The Cocktail Issue gets its drink on in Sacramento

Drink up! Just in time for Midtown Cocktail Week, our writers mix up the best of Sacramento's cocktail culture.

Jason Boggs of Shady Lady Saloon.

Jason Boggs of Shady Lady Saloon.

photo by wes davis

Midtown Cocktail Week is Wednesday, August 21, through Sunday, August 25. For more information, visit

Get ready for the big show.

Midtown Cocktail Week, organized by the Midtown Business Association and now in its sixth year, returns with classes, competitions and—duh—cocktails.

Myriad restaurants and bars will celebrate with a “Welcome to the Show” theme: Skilled cocktail crafters will shake, stir and strain to show Sacramento that Midtown is the place to get innovative and fresh drinks. The drink makers over at Shady Lady Saloon, for example, are veterans of the annual event. This year, they’re teaming up with the folks at LowBrau to kick off the week with The Big Show on Wednesday, August 21.

For the first competition, six local bartenders will be tasked with impressing judges with a cocktail made from Bols Genever Holland gin. The judging panel includes Martin Cate, a San Francisco-based rum and exotic-cocktail expert and owner of Smuggler’s Cove; and David Wondrich, a cocktail writer for Esquire and author of Imbibe!, the first cocktail-related book to win a James Beard Award.

And that’s just for starters. Other marquee events include the Best Dam Show—a salute to Amsterdam—at Grange Restaurant & Bar on Friday, August 23; the West End Art Show at Blackbird Kitchen & Bar on Saturday, August 24; and a Best in Show finale at The Red Rabbit Kitchen & Bar on Sunday, August 25.

Look out for pop-up competitions, too, such as the karaoke competition at Shady Lady on Tuesday, August 20. Elsewhere, drinkers will find carnival games and even a pig roast.

But Sacramento’s cocktail culture can’t be confined to just one week, of course—it’s year-round with a radius that far exceeds Midtown’s grid. The following is SN&R’s guide on what to sip and how to order it, tips on making your own drinks, how to deal if you (accidentally, of course) overindulge, and what to do if you’re the only one not ordering booze at the bar.

We’ll, uh, drink to that.

Hey, bartender, make mine a double

#Trending: Ditch the White Linen—this year’s It drinks are going international

Talk to enough area bartenders and you’ll start to notice that those in the know are quite humble about predicting the future—one can never be too sure when it comes to the predilections of the booze-consuming public. Over the past few years, we’ve seen the proliferation of White Linens and Moscow Mules (which resulted in a lot of missing copper mugs, according to bartender Dave Kile of Shady Lady Saloon—get it together, drunkards), variations on a French 77, Horse’s Necks galore, elderflower everything, whatever-infused bourbon. And Fireball Whisky on tap.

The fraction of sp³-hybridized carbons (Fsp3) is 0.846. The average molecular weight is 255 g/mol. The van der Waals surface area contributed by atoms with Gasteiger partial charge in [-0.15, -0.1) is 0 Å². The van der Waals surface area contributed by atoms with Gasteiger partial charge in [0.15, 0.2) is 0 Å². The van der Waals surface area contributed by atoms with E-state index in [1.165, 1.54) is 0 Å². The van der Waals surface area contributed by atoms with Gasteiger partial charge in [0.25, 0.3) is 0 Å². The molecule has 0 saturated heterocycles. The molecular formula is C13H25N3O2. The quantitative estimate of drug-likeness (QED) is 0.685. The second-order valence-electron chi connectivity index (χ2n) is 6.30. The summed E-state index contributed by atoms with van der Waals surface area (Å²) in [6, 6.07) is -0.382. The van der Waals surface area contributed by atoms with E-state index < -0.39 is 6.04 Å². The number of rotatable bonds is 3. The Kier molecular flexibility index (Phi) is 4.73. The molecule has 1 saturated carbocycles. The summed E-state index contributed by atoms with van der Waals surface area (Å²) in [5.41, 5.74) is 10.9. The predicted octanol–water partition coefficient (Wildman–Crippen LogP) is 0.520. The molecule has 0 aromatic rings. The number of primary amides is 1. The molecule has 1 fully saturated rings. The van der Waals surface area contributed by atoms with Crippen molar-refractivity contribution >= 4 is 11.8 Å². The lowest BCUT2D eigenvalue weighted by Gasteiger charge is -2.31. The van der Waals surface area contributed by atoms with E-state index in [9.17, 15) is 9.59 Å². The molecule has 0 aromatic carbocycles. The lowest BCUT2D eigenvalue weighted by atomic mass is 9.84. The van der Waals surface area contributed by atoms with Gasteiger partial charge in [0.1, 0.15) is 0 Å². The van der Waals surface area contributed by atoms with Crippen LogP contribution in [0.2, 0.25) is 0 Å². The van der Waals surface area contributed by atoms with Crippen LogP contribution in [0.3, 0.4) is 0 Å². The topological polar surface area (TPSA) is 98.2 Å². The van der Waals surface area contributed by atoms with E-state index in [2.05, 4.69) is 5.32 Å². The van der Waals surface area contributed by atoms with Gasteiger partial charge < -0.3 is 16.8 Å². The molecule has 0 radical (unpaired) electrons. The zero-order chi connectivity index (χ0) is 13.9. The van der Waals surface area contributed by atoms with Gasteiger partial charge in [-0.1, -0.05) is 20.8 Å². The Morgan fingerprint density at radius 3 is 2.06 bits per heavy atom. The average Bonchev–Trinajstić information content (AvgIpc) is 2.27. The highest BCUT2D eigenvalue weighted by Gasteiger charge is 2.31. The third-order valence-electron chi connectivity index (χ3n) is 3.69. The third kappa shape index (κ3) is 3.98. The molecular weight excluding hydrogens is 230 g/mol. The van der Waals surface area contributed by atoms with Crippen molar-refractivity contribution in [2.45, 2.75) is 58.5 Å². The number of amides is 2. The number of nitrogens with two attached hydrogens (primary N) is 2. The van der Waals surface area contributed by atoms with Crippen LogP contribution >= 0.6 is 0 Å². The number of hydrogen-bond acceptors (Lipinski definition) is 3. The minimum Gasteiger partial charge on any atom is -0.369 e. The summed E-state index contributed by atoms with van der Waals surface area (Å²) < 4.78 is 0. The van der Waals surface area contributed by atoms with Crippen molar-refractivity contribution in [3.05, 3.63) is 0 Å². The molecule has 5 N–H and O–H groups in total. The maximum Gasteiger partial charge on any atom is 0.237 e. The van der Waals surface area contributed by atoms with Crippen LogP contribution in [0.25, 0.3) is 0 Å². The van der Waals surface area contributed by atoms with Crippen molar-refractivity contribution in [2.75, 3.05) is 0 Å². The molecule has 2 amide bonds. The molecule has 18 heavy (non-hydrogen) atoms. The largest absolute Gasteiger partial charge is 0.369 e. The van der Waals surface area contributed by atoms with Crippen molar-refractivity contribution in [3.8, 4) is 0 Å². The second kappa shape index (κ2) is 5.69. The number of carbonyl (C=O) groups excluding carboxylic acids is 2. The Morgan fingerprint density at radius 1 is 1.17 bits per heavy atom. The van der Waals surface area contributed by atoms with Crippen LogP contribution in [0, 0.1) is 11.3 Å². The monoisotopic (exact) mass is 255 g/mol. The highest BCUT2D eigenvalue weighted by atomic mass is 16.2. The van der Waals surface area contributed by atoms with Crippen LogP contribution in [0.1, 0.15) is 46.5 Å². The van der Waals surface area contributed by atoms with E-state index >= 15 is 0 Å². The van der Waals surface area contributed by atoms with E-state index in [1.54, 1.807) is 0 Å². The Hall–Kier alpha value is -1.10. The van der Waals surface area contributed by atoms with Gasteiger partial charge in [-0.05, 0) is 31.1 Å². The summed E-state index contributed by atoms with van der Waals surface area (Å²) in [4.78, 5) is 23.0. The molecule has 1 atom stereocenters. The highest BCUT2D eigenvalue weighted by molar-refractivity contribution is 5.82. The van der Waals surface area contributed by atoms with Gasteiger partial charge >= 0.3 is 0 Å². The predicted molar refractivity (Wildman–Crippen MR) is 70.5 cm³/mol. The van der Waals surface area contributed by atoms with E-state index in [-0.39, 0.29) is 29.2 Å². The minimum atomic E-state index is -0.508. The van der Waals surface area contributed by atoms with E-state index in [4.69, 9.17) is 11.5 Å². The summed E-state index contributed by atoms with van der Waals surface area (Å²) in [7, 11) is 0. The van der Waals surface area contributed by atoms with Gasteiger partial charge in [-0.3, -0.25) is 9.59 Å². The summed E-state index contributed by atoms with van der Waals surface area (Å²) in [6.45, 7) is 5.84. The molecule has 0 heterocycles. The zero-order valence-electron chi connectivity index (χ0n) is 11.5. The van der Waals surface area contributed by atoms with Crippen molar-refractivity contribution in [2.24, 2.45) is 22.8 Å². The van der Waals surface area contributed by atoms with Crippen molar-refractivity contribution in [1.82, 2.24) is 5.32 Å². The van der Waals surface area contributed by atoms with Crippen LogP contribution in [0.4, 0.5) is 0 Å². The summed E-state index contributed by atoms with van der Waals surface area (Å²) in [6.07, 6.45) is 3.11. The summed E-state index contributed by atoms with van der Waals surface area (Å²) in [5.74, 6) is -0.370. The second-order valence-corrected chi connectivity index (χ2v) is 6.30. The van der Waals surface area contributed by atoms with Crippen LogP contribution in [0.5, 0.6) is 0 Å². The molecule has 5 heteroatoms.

What’s in store for our much-vaunted, ever-evolving cocktail scene moving forward? Kile, recently returned from the Tales of the Cocktail convention in New Orleans in July, subscribes to a more general idea of going international: “We’ve pretty much explored everything about the drinks we know. I think it’s going to be about learning how people drink in other countries.”

Points in case: Spirits from Latin America have been on the rise—pisco, a grape brandy popular in Chile and Peru; and more mescal. Brad Peters, vice president of the Sacramento chapter of the United States Bartenders’ Guild and beverage manager of Hock Farm, concurred: “The public’s cocktail IQ is on the rise—more guests are asking for specific rye [whiskeys] or drinking lesser-known artisanal spirits.”

Michael Migliore of Lucca Restaurant and Bar expects that area bartenders will draw inspiration from and collaborate with the burgeoning “farm-to-fork” movement. “We cook with ice. I want to continue a trend where cocktails take on a culinary prowess. I want my cocktails to be a reflection of my attitude towards cooking and food and would like to see every craft bartender in Sacramento take that approach.”

But while there’s no doubt that the trade has become much more artful than obliging an imbiber’s hankering to get tanked, with great power comes great responsibility, said Peters: “As a bartender, you are always onstage, always performing for an audience. However, some bartenders get so into the performance, they tend to forget who the real star of the show is—the guest.”

Patrons have to do their part, too, though. With the increasing presence of craft cocktails in a greater number of bars, so comes cocktail-snob backlash: Don’t call your bartender a “mixologist”—they hate that. And be adventurous.

“It just comes off as somewhat insulting when people refuse to try something we create and settle for a vodka soda,” Migliore said.

In other words, trust your bartender, and take that leap of faith straight into the cachaça bottle. Drinking has always been an adventure, and our local barkeeps are here to be your guide. (D.D.)

The five rules of judgmental bartenders

Or, why you shouldn’t ever—ever—order that damn Bloody Mary

Sacramento bartenders are refreshingly unsnobby—but even they have standards. To save you the embarrassment of incurring the wrath of your local ’tender, we canvassed Sacramento’s favorite drink-makers and asked them what not to order.

Flaunt these rules at your own peril, or suffer the stink eye.

1. Don’t order a Bloody Mary, ever (except at brunch). If you do order a Bloody Mary, you’re guaranteed to annoy any bartender, especially if the place is packed. Making this drink is a complex and time-consuming task. “If you order a Bloody Mary after a certain time of night, we’re going to look at you like, ’Who is this idiot?’” said Huey Tidwell at Club 2 Me (2565 Franklin Boulevard).

2. Don’t order a drink unless you know what’s in it. Be careful asking for something you heard about in college or on the Internet. If you’re unsure, it’s OK to ask, but be polite and tip well. Dan York at The Hideaway Bar & Grill (2565 Franklin Boulevard) said he once had a patron order something out of left field—to disastrous results.

“I Googled it, she and I agreed on the ingredients, and then she said it’s garbage,” he recalled.